Aesop’s tales respun
When the ancient Greek storyteller Aesop presented his fable “The Lion and the Mouse” for audiences in the 6th century BC, it is safe to assume the Lion character did not have a Bronx accent.
But that didn’t stop David Gonzalez from having his Lion speak in street slang and rap (imagine lyrics like “You can’t help me, I’m big and bad / Get out of here mouse, you’re making me mad,” over a heavy bass beat).
“I tell classic stories with a lot of funk,” says the New York-based storyteller, who will perform “Aesop Bops!,” a collection of classic fables reinvented for contemporary audiences, at the Dorothy Chandler Pavilion on Saturday. It will start the new season of Pillow Theatre, the Music Center’s free, family-friendly series.
“There is a lot of laughter, a lot of rhythm, a lot of rhyme, and parents get treated to some double-entendres and sophisticated sidebars,” Gonzalez says.
In addition to a rapping lion, “Aesop Bops!” features an investment-savvy fisherman in “The Fisherman and his Wife” and a trash-talking turtle in “The Turtle’s Shell.”
The whole idea is to keep the kids engaged while keeping the parents interested as well -- no easy feat, Gonzalez says.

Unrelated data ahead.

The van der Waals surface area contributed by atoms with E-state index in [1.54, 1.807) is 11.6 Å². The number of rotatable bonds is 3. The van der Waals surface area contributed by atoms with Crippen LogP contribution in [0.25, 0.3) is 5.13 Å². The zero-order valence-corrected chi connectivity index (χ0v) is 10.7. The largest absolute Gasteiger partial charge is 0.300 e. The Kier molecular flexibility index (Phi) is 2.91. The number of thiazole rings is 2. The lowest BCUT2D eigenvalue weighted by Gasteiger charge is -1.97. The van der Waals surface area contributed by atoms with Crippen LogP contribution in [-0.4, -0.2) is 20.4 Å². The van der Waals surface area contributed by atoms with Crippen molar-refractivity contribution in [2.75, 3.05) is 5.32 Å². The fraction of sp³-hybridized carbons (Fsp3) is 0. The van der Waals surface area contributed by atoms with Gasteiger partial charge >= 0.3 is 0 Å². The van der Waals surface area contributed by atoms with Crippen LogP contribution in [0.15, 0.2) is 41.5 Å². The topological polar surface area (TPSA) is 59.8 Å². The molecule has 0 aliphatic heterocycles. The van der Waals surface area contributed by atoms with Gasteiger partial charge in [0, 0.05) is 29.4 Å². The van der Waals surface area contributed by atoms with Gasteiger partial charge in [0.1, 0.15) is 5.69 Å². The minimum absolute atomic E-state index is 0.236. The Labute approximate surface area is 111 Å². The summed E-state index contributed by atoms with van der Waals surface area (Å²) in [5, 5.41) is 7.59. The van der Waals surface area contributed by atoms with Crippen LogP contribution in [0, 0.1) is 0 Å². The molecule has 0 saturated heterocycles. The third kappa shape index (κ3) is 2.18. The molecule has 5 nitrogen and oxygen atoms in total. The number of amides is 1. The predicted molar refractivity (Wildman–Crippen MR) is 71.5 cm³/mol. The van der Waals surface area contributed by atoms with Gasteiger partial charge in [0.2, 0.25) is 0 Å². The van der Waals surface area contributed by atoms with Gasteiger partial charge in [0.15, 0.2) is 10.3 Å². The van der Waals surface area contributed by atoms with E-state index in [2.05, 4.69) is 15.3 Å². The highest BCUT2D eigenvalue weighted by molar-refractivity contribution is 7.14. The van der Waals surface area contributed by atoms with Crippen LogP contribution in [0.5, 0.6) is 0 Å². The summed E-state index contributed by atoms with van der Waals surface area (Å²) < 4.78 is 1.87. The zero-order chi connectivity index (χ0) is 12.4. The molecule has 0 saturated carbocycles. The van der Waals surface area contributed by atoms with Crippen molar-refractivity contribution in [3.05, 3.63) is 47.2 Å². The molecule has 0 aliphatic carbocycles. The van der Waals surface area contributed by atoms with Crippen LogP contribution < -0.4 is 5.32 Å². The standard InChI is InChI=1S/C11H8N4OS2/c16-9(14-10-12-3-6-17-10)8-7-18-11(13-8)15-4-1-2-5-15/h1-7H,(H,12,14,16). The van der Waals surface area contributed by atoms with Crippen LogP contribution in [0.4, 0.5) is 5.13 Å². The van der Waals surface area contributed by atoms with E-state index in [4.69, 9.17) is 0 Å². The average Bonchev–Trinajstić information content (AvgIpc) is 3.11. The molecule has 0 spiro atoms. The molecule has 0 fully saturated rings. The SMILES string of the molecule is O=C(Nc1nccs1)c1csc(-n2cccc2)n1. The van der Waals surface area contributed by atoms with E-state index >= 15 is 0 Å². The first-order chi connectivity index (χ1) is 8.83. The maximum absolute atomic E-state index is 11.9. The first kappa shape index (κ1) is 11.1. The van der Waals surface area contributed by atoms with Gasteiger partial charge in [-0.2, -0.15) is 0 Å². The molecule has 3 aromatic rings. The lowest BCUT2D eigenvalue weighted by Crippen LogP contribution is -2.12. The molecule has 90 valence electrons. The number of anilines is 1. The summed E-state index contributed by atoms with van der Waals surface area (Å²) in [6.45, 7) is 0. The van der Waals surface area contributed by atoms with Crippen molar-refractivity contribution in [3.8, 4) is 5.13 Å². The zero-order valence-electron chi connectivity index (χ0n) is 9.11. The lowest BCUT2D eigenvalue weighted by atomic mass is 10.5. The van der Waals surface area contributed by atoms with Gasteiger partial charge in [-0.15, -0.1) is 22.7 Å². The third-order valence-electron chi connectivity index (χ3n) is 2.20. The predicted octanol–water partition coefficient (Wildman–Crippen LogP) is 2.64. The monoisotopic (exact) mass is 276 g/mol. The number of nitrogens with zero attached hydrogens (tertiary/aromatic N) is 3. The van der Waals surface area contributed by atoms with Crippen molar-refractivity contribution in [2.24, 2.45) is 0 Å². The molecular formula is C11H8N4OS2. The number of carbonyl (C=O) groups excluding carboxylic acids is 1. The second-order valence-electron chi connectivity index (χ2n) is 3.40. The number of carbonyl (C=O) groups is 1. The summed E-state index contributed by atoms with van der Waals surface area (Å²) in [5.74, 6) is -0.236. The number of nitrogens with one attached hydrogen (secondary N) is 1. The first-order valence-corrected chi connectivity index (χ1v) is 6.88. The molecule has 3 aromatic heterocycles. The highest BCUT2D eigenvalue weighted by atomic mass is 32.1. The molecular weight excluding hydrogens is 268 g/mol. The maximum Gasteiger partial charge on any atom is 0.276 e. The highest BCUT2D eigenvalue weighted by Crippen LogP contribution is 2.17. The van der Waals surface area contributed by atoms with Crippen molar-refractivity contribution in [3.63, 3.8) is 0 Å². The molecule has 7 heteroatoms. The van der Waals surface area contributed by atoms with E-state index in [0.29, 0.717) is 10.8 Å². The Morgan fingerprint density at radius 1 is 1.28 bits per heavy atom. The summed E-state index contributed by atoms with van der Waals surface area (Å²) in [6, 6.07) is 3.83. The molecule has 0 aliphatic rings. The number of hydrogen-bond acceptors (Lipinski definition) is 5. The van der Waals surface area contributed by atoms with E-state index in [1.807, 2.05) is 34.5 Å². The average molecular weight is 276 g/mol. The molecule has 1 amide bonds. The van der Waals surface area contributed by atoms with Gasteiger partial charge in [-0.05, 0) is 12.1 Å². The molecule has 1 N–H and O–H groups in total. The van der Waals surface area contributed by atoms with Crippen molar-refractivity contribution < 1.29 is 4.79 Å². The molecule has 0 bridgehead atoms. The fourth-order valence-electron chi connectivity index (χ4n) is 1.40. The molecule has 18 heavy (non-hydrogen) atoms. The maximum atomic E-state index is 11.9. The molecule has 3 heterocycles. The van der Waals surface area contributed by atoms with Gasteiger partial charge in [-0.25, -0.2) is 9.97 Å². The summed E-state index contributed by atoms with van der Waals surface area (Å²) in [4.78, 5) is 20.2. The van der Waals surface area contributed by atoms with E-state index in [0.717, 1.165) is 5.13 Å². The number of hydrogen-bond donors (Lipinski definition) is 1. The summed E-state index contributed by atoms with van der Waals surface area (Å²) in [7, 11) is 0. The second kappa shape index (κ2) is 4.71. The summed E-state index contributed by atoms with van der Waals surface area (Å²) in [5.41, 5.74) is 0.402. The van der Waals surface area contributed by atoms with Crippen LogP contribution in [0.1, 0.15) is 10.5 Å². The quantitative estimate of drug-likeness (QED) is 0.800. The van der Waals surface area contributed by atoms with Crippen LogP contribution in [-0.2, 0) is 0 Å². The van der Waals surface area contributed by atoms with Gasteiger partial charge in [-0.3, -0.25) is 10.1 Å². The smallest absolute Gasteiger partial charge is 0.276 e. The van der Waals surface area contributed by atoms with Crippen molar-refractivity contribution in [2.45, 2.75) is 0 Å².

“It’s essentially for the kids, but it’s really important that the entire audience journey with me,” he says. “If there are a few dead weights around, it is a mood killer, and a 3-year-old will pick up on that.”
Named for the big, colorful pillows that serve as seating for young theatergoers, Pillow Theatre is geared toward the 3- to 6-year-old crowd. This season, the lineup includes the L.A.-based company Art of Puppets and Marionettes on Jan. 24; the Hudson Vagabond Puppets from upstate New York on Feb. 28; and ZunZun, a husband-and-wife duo who play music from the South American rain forest, on April 25. This Saturday, paper artist Eiko Amano will lead a visual arts workshop after Gonzalez’s performance.
Of course, theater for toddlers proves tricky no matter how comfy the seating, says Michael Solomon, managing director for education at the Music Center.
“It doesn’t matter how good it is, if it’s longer than 30 minutes at that age, they can’t sit through it,” he says.
But that challenge is right up Gonzalez’s alley. Growing up in the Bronx, Gonzalez got turned on to the performing arts at age 7, when his uncle made him a puppet theater. In his 20s, Gonzalez studied world myths and received a doctorate in music therapy from New York University. But PhDs aside, Gonzalez says it is Aesop’s timeless tales -- told with a modern sensibility -- that captivate audiences.
“I’m very faithful to what I call the architecture of the story,” he says. “Another metaphor that I use is the mannequin of the story. There is an essential character to the story; we storytellers clothe that mannequin in a style.”
Where: Dorothy Chandler Pavilion Grand Hall, 135 N. Grand Ave., L.A.
When: 10 and 11 a.m. Saturday
Contact: (213) 972-8000, www.musiccenter.org